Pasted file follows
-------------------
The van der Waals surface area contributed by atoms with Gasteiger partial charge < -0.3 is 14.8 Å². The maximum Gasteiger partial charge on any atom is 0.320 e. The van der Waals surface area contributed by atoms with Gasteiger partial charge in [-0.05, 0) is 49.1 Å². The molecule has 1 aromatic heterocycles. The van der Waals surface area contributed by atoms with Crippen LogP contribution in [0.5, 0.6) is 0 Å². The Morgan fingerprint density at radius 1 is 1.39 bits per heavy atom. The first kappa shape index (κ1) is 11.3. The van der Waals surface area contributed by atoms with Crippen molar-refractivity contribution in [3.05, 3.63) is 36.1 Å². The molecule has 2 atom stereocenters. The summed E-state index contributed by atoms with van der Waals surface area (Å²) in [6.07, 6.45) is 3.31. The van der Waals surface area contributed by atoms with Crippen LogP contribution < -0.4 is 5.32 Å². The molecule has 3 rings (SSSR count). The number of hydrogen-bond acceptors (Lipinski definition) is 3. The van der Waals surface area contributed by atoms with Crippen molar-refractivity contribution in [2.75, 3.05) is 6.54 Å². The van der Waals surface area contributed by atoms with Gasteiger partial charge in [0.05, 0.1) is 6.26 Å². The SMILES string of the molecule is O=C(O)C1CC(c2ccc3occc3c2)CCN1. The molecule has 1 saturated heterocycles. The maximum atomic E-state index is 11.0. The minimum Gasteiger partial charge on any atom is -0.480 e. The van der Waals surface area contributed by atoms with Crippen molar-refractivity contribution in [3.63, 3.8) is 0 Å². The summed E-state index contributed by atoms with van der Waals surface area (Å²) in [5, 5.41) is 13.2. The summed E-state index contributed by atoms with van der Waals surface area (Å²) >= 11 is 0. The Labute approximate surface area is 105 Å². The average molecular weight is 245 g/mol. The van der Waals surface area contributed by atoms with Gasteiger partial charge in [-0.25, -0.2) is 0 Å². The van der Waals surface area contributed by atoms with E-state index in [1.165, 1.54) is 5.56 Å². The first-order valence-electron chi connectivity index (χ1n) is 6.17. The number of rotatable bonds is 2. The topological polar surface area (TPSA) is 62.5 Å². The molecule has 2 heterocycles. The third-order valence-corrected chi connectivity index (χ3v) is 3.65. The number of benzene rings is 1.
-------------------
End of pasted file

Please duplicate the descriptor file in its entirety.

The van der Waals surface area contributed by atoms with Gasteiger partial charge < -0.3 is 14.8 Å². The maximum Gasteiger partial charge on any atom is 0.320 e. The van der Waals surface area contributed by atoms with Gasteiger partial charge in [-0.05, 0) is 49.1 Å². The molecule has 1 aromatic heterocycles. The van der Waals surface area contributed by atoms with Crippen LogP contribution in [0.5, 0.6) is 0 Å². The Morgan fingerprint density at radius 1 is 1.39 bits per heavy atom. The first kappa shape index (κ1) is 11.3. The van der Waals surface area contributed by atoms with Crippen molar-refractivity contribution in [3.05, 3.63) is 36.1 Å². The molecule has 2 atom stereocenters. The summed E-state index contributed by atoms with van der Waals surface area (Å²) in [6.07, 6.45) is 3.31. The van der Waals surface area contributed by atoms with Crippen LogP contribution < -0.4 is 5.32 Å². The molecule has 3 rings (SSSR count). The number of hydrogen-bond acceptors (Lipinski definition) is 3. The van der Waals surface area contributed by atoms with Crippen molar-refractivity contribution in [2.75, 3.05) is 6.54 Å². The van der Waals surface area contributed by atoms with Gasteiger partial charge in [0.05, 0.1) is 6.26 Å². The SMILES string of the molecule is O=C(O)C1CC(c2ccc3occc3c2)CCN1. The molecule has 1 saturated heterocycles. The maximum atomic E-state index is 11.0. The minimum Gasteiger partial charge on any atom is -0.480 e. The van der Waals surface area contributed by atoms with Crippen molar-refractivity contribution in [3.63, 3.8) is 0 Å². The summed E-state index contributed by atoms with van der Waals surface area (Å²) in [5, 5.41) is 13.2. The summed E-state index contributed by atoms with van der Waals surface area (Å²) >= 11 is 0. The Labute approximate surface area is 105 Å². The average molecular weight is 245 g/mol. The van der Waals surface area contributed by atoms with Gasteiger partial charge in [-0.25, -0.2) is 0 Å². The van der Waals surface area contributed by atoms with E-state index in [1.165, 1.54) is 5.56 Å². The first-order valence-electron chi connectivity index (χ1n) is 6.17. The number of rotatable bonds is 2. The topological polar surface area (TPSA) is 62.5 Å². The molecule has 2 heterocycles. The third-order valence-corrected chi connectivity index (χ3v) is 3.65. The number of benzene rings is 1.